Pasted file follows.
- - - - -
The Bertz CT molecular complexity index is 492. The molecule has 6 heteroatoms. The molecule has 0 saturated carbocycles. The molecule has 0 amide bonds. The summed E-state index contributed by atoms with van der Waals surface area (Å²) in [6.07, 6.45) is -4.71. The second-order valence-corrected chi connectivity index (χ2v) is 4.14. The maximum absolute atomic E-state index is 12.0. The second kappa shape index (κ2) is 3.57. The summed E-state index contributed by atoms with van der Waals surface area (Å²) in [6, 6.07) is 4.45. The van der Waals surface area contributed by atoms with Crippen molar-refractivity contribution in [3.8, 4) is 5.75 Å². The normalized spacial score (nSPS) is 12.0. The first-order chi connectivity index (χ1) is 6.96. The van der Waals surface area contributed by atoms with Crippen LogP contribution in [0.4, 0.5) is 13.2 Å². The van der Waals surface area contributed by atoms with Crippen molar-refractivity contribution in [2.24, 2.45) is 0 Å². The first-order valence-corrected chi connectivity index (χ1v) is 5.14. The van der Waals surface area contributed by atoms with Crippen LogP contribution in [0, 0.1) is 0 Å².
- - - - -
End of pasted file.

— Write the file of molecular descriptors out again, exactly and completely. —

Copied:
The Bertz CT molecular complexity index is 492. The molecule has 6 heteroatoms. The molecule has 0 saturated carbocycles. The molecule has 0 amide bonds. The summed E-state index contributed by atoms with van der Waals surface area (Å²) in [6.07, 6.45) is -4.71. The second-order valence-corrected chi connectivity index (χ2v) is 4.14. The maximum absolute atomic E-state index is 12.0. The second kappa shape index (κ2) is 3.57. The summed E-state index contributed by atoms with van der Waals surface area (Å²) in [6, 6.07) is 4.45. The van der Waals surface area contributed by atoms with Crippen molar-refractivity contribution in [3.8, 4) is 5.75 Å². The normalized spacial score (nSPS) is 12.0. The first-order chi connectivity index (χ1) is 6.96. The van der Waals surface area contributed by atoms with Crippen LogP contribution in [0.4, 0.5) is 13.2 Å². The van der Waals surface area contributed by atoms with Crippen molar-refractivity contribution in [2.24, 2.45) is 0 Å². The first-order valence-corrected chi connectivity index (χ1v) is 5.14. The van der Waals surface area contributed by atoms with Crippen LogP contribution in [0, 0.1) is 0 Å².